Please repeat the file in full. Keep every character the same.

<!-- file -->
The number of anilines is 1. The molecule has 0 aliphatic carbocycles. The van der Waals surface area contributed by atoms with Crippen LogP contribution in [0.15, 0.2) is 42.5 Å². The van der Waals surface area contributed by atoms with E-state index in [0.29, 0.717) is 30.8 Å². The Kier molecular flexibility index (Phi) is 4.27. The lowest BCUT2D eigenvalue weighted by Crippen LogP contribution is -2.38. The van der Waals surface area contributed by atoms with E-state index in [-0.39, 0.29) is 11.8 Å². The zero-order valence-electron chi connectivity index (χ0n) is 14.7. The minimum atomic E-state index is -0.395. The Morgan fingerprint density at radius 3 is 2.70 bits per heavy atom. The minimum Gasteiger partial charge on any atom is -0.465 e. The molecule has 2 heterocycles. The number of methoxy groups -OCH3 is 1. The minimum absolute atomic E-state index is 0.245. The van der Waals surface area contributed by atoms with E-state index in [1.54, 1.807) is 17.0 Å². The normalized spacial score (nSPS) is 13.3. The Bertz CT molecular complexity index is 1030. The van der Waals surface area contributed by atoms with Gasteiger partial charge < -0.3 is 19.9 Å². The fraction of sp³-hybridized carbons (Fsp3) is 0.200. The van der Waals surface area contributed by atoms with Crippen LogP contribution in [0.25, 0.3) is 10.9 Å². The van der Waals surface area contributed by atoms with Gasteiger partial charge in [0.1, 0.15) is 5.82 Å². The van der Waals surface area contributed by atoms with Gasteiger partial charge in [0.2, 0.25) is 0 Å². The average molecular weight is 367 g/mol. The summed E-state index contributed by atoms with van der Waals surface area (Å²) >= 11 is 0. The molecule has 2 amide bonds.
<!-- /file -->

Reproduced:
The number of anilines is 1. The molecule has 0 aliphatic carbocycles. The van der Waals surface area contributed by atoms with Crippen LogP contribution in [0.15, 0.2) is 42.5 Å². The van der Waals surface area contributed by atoms with E-state index in [0.29, 0.717) is 30.8 Å². The Kier molecular flexibility index (Phi) is 4.27. The lowest BCUT2D eigenvalue weighted by Crippen LogP contribution is -2.38. The van der Waals surface area contributed by atoms with E-state index in [-0.39, 0.29) is 11.8 Å². The zero-order valence-electron chi connectivity index (χ0n) is 14.7. The minimum atomic E-state index is -0.395. The Morgan fingerprint density at radius 3 is 2.70 bits per heavy atom. The minimum Gasteiger partial charge on any atom is -0.465 e. The molecule has 2 heterocycles. The number of methoxy groups -OCH3 is 1. The minimum absolute atomic E-state index is 0.245. The van der Waals surface area contributed by atoms with E-state index in [1.54, 1.807) is 17.0 Å². The normalized spacial score (nSPS) is 13.3. The Bertz CT molecular complexity index is 1030. The van der Waals surface area contributed by atoms with Gasteiger partial charge < -0.3 is 19.9 Å². The fraction of sp³-hybridized carbons (Fsp3) is 0.200. The van der Waals surface area contributed by atoms with Crippen LogP contribution in [0.25, 0.3) is 10.9 Å². The van der Waals surface area contributed by atoms with Gasteiger partial charge in [0.1, 0.15) is 5.82 Å². The van der Waals surface area contributed by atoms with Gasteiger partial charge in [0.2, 0.25) is 0 Å². The average molecular weight is 367 g/mol. The summed E-state index contributed by atoms with van der Waals surface area (Å²) >= 11 is 0. The molecule has 2 amide bonds.